I preface the few words I have to say with those comments before continuing. From a Fianna Fáil perspective, we are certainly not opposing this Bill. I compliment my colleagues across the way on bringing forward this legislation. Anybody who brings forward in good faith any legislation or any action that will result in the families getting closure is to be commended. I have no problem in doing that. I am advised that the Bill, as is currently presented, will require amendments. I am also advised that there are significant technical conflicts in the Bill, as currently drafted, with existing legislation, including the Coroners Act 1962, the Juries Act 1976 and the Courts Service Act 1998. I have no doubt the Minister will elaborate further on those issues in her contribution. In light of the concerns and particular circumstances of the Stardust inquest, the Government is considering if any appropriate amendments to the law might be required to make special provision for jury selection. In this instance, it is vitally important that the work is completed as quickly as possible to ensure that there is no further delay with the inquests. The current position, as the families well know, is that the Stardust inquests were directed by the then Attorney General in December 2019 in accordance with law. The coroner has not yet empanelled a jury. It is my understanding that she has not indicated an issue with the current jury selection procedures. Since the Attorney General recommended the first inquest into the Stardust tragedy, the Government has ensured that the coroner and the families are provided with all necessary supports. It is only right and proper that this should be the case. The coroner, Dr. Cullinane, has begun work. I understand that 11 pre-inquest hearings have been completed to date, with the 12th one scheduled to take place in mid-March. As I said in my opening comments, I find heartbreaking the road that the families have had to travel, to be quite honest. It is terrible to think that the families have had tragedy upon tragedy heaped upon them. First, they suffered the tragedy of losing loved ones, then they had to travel on a journey to find out the truth of what happened those loved ones. There is no excuse for that. Successive Governments need to look at themselves in the mirror as to why the families are sitting in the Chamber today, 41 years after their lives were destroyed and turned upside down. It is important that we look back and learn from looking back. We must also let today be the first step in us all working together to ensure that the families can finally have the truth and move on with their lives, knowing that they have done all they possibly can to ensure that the memories of their loved ones, who left prematurely, will not have gone in vain, and that they have done all they can to ensure that the truth is out there for everyone to see.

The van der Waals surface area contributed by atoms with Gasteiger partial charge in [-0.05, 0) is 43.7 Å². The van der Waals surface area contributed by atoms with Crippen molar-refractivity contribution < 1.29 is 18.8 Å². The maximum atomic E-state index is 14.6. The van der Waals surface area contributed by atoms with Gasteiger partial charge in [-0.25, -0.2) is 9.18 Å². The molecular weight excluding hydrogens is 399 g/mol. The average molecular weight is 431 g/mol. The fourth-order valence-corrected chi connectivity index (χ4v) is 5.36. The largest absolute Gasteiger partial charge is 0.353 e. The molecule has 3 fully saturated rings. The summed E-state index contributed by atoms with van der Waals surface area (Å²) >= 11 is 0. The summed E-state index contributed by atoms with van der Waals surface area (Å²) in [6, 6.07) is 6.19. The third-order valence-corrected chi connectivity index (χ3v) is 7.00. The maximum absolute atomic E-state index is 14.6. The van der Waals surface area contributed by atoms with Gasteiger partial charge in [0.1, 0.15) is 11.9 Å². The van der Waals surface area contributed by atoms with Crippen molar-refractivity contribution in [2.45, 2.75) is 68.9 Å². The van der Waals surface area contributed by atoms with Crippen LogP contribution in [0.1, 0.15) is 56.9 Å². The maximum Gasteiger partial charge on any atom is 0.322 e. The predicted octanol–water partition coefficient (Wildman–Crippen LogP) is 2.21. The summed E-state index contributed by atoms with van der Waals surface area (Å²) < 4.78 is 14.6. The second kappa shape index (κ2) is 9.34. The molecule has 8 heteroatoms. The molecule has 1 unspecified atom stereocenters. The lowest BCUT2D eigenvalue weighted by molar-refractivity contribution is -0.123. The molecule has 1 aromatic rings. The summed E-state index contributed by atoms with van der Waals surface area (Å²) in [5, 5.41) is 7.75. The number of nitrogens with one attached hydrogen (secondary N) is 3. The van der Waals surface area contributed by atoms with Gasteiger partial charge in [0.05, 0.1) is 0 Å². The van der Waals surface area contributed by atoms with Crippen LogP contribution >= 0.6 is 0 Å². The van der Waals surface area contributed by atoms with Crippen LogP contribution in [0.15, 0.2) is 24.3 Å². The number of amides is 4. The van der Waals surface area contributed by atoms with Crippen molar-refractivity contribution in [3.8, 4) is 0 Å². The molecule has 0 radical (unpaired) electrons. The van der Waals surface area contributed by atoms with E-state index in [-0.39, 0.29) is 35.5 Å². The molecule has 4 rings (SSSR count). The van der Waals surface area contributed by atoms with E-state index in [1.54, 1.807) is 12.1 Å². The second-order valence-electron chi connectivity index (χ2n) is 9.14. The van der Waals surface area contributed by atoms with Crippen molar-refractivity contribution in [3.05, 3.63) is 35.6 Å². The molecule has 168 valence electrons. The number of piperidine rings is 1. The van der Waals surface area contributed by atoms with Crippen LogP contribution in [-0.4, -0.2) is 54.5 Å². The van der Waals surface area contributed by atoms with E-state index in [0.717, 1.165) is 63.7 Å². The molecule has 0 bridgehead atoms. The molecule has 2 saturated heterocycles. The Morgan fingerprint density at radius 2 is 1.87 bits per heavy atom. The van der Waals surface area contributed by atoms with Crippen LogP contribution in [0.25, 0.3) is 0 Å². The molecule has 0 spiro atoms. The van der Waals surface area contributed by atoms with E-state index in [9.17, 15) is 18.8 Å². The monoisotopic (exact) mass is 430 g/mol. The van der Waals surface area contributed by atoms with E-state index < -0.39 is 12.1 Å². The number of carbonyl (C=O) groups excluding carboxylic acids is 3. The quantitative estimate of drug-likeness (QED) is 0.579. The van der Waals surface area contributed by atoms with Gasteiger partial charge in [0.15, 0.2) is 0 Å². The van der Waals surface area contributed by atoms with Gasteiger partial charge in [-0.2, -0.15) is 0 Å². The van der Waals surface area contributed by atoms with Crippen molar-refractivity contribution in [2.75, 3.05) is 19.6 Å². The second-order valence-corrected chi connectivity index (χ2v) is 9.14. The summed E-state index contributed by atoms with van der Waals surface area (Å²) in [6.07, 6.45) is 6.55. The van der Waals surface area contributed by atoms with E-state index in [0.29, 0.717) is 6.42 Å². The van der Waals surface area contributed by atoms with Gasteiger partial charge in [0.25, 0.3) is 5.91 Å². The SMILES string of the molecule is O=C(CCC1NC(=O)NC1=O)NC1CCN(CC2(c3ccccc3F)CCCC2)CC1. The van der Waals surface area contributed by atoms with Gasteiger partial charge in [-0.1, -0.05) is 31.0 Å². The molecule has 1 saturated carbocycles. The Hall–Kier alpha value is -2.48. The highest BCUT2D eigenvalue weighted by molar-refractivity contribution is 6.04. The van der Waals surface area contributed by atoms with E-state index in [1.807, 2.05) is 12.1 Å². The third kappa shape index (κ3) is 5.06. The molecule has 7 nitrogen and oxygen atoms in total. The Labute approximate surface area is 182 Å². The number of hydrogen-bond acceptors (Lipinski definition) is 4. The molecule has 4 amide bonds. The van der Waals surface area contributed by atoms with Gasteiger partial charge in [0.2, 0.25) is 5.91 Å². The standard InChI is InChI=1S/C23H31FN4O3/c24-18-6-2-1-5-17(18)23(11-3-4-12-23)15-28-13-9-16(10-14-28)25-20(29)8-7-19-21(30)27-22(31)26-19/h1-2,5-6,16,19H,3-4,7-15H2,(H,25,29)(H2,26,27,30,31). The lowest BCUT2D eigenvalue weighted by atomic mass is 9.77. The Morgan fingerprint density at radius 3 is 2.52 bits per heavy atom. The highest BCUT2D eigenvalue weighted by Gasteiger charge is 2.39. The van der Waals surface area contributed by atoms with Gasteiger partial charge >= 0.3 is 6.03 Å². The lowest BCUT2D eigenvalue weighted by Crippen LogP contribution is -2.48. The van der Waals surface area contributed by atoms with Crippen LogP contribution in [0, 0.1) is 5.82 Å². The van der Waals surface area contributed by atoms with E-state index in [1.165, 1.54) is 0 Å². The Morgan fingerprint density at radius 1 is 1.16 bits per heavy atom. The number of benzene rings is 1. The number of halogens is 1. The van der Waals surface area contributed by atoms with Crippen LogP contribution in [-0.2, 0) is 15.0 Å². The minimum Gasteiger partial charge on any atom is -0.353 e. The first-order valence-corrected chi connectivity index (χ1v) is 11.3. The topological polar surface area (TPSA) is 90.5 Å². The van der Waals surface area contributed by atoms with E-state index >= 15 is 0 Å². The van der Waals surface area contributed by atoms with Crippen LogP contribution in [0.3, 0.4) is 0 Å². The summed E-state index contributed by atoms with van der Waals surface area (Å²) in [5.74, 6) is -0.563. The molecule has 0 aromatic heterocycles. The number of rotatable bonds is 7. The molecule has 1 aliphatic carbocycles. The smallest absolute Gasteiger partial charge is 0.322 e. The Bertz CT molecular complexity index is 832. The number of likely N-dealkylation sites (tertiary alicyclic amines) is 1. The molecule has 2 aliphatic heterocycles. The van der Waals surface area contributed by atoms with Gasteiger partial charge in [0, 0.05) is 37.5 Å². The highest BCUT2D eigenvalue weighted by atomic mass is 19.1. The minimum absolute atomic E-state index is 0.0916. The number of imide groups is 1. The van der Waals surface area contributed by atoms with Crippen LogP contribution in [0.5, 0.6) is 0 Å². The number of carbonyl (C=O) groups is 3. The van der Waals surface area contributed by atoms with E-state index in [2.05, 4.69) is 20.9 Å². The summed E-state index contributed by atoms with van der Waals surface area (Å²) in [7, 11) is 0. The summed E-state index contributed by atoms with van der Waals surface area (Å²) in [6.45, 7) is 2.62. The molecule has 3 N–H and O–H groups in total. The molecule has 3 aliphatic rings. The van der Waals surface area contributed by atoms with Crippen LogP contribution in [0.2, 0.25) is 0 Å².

I look forward to the Minister's comments in that regard. I hope the families will leave here this evening with a pep in their step, knowing that every Member of the Houses will work tooth and nail to ensure that that day will be fast-tracked as quickly as is humanly possible.